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White House seeking advice on spurring student-led innovation around broadband

Monday, March 29, 2010

From the Office of Science and Technology Policy:
Now is the time to launch an initiative that would cultivate, with student involvement, such a wave of innovation (for broadband networks). Although it’s impossible to predict what the next generation of applications will be, universities, companies, and students could work together under such an initiative, which would serve as a sort of “Petri dish” where new ideas could incubate and grow. This initiative could be led by the private sector, encourage multi-campus and even global collaboration, build on investments already made in high-speed research networks such as Internet2 and National LambdaRail, and take advantage of a growing number of grants from the Department of Commerce’s Broadband Technology Opportunities Program (BTOP).

The initiative could have a number of elements, including:

• Campus-based incubators for the development of broadband applications, with access to high-speed networks, cutting-edge peripherals, software development kits, and cloud computing services.

• Relevant courses that encourage multidisciplinary teams of students to design and develop broadband applications.

• Competitions that recognize compelling applications developed by students. Some existing competitions that could serve as models include Google’s Android Developer Challenge, Microsoft’s Imagine Cup, and the FCC-Knight Foundation’s “Apps for Inclusion” competition.

Let us know what you think of this idea. You can send us e-mail at broadband@ostp.gov.

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Thursday, March 11, 2010

Social Media: Fluke or Future of Marketing?

Monday, March 1, 2010

 The rise of social media has been part and parcel of the devolution of authoritative information and the flowering of a million cacophonous voices. It not only changed the way companies looked at consumers but how consumers looked at each other.Edelman's 2010 Trust Barometer (latest findings) fly in the face of formerly new conventional wisdom. According to the survey, since 2008 the number of people who view their friends and peers as credible sources of consumer and business information dropped by almost half, from 45 percent to 25 percent. Similarly, in the past year, the number of people who view peers as credible spokespersons also slipped. Even more strikingly, however, after a precipitous decline earlier in the decade, informed consumers have regained trust in traditional authorities and experts.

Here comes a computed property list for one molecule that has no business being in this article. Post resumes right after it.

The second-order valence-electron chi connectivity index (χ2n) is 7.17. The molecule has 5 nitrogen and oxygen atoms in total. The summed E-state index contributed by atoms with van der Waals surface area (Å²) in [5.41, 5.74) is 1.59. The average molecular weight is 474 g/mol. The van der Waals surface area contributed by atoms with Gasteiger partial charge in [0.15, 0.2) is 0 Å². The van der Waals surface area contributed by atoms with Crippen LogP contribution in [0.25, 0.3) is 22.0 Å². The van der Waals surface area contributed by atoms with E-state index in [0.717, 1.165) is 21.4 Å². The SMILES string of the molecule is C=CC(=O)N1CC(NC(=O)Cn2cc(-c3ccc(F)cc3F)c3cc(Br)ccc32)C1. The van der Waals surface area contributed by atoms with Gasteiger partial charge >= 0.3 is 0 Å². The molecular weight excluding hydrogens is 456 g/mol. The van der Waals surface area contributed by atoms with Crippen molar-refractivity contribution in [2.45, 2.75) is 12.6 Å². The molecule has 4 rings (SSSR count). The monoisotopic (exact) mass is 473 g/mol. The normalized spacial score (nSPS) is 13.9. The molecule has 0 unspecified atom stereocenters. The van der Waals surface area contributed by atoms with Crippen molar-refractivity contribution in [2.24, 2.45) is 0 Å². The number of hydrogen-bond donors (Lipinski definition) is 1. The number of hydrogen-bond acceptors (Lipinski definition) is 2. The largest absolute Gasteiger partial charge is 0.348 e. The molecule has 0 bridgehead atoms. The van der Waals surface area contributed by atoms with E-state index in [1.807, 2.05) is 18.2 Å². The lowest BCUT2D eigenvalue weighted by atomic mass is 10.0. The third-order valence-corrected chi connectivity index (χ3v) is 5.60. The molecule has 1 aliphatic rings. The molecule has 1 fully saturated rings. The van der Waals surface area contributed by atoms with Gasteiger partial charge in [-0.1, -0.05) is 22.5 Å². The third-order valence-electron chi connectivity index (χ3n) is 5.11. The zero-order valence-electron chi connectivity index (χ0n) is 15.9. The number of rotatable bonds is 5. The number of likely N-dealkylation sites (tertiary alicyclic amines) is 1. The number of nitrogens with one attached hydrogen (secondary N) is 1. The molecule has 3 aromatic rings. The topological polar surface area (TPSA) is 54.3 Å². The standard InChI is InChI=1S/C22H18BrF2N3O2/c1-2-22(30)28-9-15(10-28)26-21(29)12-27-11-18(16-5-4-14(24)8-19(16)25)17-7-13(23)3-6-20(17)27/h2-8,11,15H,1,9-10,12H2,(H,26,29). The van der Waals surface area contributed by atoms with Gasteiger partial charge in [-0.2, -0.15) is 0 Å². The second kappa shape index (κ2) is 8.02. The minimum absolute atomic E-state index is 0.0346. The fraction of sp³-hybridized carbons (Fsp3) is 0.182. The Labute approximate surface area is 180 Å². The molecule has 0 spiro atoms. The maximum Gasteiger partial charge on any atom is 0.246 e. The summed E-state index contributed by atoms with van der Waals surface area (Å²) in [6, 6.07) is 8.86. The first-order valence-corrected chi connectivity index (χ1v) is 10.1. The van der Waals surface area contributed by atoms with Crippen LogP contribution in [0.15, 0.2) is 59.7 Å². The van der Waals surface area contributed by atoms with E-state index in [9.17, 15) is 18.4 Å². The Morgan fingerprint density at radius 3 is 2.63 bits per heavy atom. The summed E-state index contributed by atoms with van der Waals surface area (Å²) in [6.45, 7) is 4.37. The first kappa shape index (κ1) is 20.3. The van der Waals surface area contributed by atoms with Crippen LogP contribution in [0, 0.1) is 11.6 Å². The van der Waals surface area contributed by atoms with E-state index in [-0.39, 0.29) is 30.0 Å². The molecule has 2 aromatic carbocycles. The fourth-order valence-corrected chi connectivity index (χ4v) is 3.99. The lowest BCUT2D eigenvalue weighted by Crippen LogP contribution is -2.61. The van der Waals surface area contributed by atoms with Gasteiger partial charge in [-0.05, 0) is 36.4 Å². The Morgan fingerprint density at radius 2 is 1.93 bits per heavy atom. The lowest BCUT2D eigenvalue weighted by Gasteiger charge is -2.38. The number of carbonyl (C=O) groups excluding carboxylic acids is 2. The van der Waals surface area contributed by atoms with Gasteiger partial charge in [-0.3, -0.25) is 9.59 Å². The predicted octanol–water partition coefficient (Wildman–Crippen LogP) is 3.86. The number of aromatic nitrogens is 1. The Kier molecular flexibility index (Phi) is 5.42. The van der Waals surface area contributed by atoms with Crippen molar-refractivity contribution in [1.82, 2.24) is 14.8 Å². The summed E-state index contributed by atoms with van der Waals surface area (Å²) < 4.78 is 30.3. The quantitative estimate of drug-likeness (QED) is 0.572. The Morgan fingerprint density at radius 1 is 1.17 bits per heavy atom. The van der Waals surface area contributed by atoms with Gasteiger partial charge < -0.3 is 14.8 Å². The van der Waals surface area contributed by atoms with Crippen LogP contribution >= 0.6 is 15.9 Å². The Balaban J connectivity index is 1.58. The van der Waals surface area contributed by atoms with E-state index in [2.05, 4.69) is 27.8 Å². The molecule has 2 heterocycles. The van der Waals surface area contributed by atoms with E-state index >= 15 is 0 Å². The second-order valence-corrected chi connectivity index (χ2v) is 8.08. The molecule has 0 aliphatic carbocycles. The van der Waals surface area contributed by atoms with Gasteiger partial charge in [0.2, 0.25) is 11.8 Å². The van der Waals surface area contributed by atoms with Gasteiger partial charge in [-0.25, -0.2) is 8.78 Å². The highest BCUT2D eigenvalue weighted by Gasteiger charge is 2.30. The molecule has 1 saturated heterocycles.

A few years ago, when peer-to-peer trust was at a peak, social media was still relatively new and its circles were manageable. But since then, the number of friend networks has exploded and every kind of business, for-profit and not, has sought to harness--we might say, exploit--them for their gain. That, according to Becker, has made people more skeptical of peer recommendations.

"Social media is more professionalized now and less organic," says Becker. "It's harder to know who to trust." 

And in troubled times, such uncertainty is magnified. All of this explains the rise in the number of people willing to pay attention to sources like proven academics and experts. After indulging the thoughts and opinions of anyone who was "just like me," it seems that people are now looking for a firmer guarantee of clarity, objectivity and accuracy.

In other news and speaking who to trust...the Pentagon just announced it is embracing web 2.0 in social media policy. U.S. military personnel are officially allowed to tweet. Yikes.

Via NewsFactor Network

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